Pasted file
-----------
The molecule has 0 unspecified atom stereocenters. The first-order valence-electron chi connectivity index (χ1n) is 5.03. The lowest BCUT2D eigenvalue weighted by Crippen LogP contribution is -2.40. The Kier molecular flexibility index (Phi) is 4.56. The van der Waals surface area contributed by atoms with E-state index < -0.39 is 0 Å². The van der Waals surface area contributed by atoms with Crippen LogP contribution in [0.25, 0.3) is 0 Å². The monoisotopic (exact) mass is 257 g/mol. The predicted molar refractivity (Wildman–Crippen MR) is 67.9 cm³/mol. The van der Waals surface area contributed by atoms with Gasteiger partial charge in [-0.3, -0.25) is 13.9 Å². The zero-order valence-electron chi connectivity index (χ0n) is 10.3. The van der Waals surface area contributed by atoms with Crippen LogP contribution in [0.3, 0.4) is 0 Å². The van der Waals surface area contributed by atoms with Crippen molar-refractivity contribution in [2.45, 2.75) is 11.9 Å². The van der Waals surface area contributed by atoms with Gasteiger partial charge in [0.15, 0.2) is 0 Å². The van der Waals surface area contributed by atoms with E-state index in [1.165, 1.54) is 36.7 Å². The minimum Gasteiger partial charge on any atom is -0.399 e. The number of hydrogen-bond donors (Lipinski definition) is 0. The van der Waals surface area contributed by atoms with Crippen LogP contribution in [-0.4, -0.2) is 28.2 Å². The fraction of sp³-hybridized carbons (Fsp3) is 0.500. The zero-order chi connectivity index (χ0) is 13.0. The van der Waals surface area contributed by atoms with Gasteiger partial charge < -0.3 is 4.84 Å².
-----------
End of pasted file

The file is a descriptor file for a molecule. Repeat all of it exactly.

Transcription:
The molecule has 0 unspecified atom stereocenters. The first-order valence-electron chi connectivity index (χ1n) is 5.03. The lowest BCUT2D eigenvalue weighted by Crippen LogP contribution is -2.40. The Kier molecular flexibility index (Phi) is 4.56. The van der Waals surface area contributed by atoms with E-state index < -0.39 is 0 Å². The van der Waals surface area contributed by atoms with Crippen LogP contribution in [0.25, 0.3) is 0 Å². The monoisotopic (exact) mass is 257 g/mol. The predicted molar refractivity (Wildman–Crippen MR) is 67.9 cm³/mol. The van der Waals surface area contributed by atoms with Gasteiger partial charge in [-0.3, -0.25) is 13.9 Å². The zero-order valence-electron chi connectivity index (χ0n) is 10.3. The van der Waals surface area contributed by atoms with Crippen LogP contribution in [0.3, 0.4) is 0 Å². The van der Waals surface area contributed by atoms with Crippen molar-refractivity contribution in [2.45, 2.75) is 11.9 Å². The van der Waals surface area contributed by atoms with Gasteiger partial charge in [0.15, 0.2) is 0 Å². The van der Waals surface area contributed by atoms with E-state index in [1.165, 1.54) is 36.7 Å². The minimum Gasteiger partial charge on any atom is -0.399 e. The number of hydrogen-bond donors (Lipinski definition) is 0. The van der Waals surface area contributed by atoms with Crippen LogP contribution in [-0.4, -0.2) is 28.2 Å². The fraction of sp³-hybridized carbons (Fsp3) is 0.500. The zero-order chi connectivity index (χ0) is 13.0. The van der Waals surface area contributed by atoms with Gasteiger partial charge < -0.3 is 4.84 Å².